Though the weather is crisp, it’s not the wind chill that catches your breath and momentarily forces a full-body flutter. It’s the site of an eagle — a bald eagle — spreading its seven-foot-long wingspan and jetting downwards to pull a fish from a crevice in the lake ice. When the water freezes in Alaska, bald and golden eagles descend on Willard Bay State Park from January to March. Park Manager James Morgan’s top viewing spots are along the mile-long hike on the Linda C. Higley Nature Trail or the dike near Pelican Beach. “What’s really cool is seeing eagles sit right on the ice surrounding an open hole.” Along the nature trail two heated cabins are available to rent, and RV hook-ups are accessible year-round. Don’t forget your binoculars.
In the northeast corner of the state, Steinaker State Park is the ideal place for remote adventure. A reservoir nestled between Ashley National Forest and Dinosaur National Monument, there is no shortage of winter beauty and exploration, but it’s always a surprise what each year will bring. Most years locals make their own two-mile loop trail for cross-country skiing and snowshoeing. Other years, the locals devote time to clearing snow off the lake for homemade ice skating on 20 inches of solid ice. In 2018, the park will host its 8th Annual Steinaker Ice Fishing Tournament, where anglers compete over who can pull the largest trout out of the frozen reservoir. Maybe you decide to snowmobile on the national forest lands or take a day trip to the Utah Field House of Natural History State Park Museum. Make Vernal or the heated cabin at Steinaker your base camp, and see where the road to Steinaker takes you.
Off-Roading Sand Dunes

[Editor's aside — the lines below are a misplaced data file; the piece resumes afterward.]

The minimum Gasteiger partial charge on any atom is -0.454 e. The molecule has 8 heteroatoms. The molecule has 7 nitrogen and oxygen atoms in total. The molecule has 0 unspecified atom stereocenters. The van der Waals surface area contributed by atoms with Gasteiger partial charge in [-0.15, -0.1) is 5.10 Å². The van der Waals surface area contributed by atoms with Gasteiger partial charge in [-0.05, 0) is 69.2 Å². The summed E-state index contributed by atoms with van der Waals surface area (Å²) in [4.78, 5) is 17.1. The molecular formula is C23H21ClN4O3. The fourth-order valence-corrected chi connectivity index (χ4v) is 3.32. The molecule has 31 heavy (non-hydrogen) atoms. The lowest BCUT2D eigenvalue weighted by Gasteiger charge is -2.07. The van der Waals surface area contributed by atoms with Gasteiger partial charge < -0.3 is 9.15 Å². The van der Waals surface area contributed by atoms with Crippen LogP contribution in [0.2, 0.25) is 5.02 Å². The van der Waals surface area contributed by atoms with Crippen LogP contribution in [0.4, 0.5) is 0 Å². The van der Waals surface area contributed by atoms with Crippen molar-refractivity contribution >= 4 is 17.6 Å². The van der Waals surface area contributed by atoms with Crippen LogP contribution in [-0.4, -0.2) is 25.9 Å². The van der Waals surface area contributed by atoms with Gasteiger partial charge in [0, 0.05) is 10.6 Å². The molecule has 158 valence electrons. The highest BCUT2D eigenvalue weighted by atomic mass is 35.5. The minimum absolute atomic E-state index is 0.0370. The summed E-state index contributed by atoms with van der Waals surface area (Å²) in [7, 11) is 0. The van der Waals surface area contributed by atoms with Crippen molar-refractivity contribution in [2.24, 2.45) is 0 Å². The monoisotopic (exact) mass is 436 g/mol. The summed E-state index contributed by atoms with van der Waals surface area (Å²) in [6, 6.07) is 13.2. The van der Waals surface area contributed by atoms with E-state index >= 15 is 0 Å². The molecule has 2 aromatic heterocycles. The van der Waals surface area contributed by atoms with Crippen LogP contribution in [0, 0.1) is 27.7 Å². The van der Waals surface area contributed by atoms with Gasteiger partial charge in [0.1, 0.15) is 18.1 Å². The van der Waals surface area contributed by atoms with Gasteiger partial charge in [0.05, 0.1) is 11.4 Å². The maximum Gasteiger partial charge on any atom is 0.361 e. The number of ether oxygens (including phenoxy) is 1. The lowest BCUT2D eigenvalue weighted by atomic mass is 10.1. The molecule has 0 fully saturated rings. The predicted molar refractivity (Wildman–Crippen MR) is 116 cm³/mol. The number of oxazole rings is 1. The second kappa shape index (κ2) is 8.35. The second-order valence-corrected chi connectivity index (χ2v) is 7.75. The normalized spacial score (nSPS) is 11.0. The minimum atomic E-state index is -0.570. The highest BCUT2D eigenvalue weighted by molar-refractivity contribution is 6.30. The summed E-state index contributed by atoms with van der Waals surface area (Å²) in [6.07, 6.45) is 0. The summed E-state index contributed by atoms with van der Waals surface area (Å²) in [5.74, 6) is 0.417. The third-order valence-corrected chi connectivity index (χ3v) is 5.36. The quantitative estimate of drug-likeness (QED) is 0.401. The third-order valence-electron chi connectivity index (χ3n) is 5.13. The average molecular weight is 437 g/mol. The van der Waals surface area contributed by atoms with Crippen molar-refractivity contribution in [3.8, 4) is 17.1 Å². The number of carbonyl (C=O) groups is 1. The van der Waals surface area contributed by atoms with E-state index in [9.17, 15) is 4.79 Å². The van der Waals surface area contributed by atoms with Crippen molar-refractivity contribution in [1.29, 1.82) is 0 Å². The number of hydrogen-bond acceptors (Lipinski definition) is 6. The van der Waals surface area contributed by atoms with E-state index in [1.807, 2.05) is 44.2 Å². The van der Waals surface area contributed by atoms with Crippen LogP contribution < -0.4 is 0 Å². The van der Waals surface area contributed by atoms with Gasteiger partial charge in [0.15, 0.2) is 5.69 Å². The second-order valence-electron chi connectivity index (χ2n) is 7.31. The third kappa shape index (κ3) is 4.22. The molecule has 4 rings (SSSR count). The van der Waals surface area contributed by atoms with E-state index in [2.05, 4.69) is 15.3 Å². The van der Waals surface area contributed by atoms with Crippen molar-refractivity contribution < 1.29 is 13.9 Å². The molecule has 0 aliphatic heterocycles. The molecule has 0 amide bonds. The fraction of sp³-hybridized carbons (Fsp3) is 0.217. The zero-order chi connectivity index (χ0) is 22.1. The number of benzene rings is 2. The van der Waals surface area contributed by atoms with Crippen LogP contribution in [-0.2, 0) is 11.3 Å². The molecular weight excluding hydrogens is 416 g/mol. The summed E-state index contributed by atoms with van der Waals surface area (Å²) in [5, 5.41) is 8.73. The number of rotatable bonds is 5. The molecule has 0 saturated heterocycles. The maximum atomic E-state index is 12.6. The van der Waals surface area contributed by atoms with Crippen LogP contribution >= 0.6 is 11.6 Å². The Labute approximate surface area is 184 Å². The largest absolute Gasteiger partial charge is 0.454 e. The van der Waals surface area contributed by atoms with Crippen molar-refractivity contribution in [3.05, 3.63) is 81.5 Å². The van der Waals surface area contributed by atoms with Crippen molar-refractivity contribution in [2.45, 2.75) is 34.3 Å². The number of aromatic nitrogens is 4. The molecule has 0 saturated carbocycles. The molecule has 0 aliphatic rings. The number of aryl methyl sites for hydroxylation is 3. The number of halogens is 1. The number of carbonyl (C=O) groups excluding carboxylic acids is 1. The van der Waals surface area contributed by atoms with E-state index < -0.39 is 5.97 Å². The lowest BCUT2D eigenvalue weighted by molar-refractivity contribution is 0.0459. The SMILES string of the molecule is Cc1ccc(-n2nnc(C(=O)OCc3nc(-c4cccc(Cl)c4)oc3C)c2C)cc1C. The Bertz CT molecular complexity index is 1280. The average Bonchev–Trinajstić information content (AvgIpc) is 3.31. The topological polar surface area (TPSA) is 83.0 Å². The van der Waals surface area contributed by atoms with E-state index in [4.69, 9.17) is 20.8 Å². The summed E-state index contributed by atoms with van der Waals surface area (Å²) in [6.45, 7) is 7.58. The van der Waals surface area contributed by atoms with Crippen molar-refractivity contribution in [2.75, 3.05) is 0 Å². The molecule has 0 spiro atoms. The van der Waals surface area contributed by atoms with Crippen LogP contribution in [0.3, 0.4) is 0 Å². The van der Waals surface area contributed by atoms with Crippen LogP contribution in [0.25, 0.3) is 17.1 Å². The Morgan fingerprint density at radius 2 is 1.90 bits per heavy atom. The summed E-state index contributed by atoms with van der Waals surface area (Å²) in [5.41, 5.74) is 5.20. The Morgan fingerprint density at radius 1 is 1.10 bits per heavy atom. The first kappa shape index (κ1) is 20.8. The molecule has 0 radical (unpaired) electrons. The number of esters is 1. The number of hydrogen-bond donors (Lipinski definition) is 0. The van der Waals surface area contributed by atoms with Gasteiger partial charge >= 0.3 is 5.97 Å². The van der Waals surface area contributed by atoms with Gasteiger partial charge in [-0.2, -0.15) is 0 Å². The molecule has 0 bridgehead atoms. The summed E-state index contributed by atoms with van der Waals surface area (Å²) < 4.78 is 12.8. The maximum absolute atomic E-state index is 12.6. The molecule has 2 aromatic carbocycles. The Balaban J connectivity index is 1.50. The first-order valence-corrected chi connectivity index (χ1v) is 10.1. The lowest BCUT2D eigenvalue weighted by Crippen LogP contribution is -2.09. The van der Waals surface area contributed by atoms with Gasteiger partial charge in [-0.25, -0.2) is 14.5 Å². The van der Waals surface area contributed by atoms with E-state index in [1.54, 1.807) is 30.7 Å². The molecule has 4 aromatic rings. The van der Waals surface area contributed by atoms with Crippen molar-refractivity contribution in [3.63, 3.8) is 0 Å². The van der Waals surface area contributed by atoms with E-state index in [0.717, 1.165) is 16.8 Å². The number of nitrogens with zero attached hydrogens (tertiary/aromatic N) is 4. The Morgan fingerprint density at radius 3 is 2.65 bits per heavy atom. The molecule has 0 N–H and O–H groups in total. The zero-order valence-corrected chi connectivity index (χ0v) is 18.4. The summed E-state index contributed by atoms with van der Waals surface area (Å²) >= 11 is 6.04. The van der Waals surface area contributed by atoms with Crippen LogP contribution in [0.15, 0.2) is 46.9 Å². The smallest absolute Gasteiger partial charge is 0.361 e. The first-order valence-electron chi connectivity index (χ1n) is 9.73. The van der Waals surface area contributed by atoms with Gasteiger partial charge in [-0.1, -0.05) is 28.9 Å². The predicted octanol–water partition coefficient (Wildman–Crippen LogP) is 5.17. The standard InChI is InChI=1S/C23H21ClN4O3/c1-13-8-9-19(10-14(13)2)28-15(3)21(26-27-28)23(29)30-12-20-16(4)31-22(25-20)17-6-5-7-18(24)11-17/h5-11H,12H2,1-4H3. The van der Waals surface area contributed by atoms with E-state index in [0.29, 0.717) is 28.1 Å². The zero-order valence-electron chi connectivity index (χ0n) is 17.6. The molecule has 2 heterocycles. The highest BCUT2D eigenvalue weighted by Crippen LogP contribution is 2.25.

If all of this sounds too cold, there’s still a Utah state park for you. How about trading white snow for red sand beaches? With wintery mountain ranges visible in the distance, Sand Hollow State Park provides a winter experience and winter getaway simultaneously. Just under 20 miles from St. George, this park is easy to access and offers coral pink sand dunes, red rock formations and outstanding trails of all kinds. In particular, winter is a great time to visit for an off-road adventure in the mild 50 to 60 degrees temperatures. The park offers riders more than 6,000 acres of sand dunes that have open riding as well as technical trails where you can test your skills.
Ice fishing is a waiting game, but there’s nowhere more scenic to pass the wait than fishing at Bear Lake State Park in Garden City. Caribbean blue iced-over water lined with snowy white shores sets the scene for a gathering of ice shanty shelters. Some prefer the call of the solitude, but for many ice fishing is a communal activity — anglers gather with family and friends to jig for trout and whitefish. Averages suggest that Bear Lake freezes over seven out of every 10 years, and when it does, you can ice fish for both trophy cutthroat trout (over 10 lbs) and lake trout (up to 20 lbs). You can also ice fish for two species of fish that cannot be found anywhere else in the world: the Bonneville Whitefish and Cisco. The Cisco can be dip netted, or as Scott Tolentino, a Utah Division of Wildlife Resources Fisheries Biologist at Bear Lake suggests, try jigging your pole at “the ‘rock pile’ area near Ideal Beach Resort or off of the artificial rock piles just north of the Utah State Park Marina.” Grab your thermos, kick your feet up in your shanty shelter and enjoy a freshly caught double-digit pound trout served up with a view. Learn more about fishing at Bear Lake.
Note: The Bear Lake Monster Winterfest is an annual family friendly fundraising event held in January. Most activities typically take place in the Utah Bear Lake State Park Marina, and the park's entrance fee at the Marina is waived. Compete in the Cisco Disco and the Monster Plunge!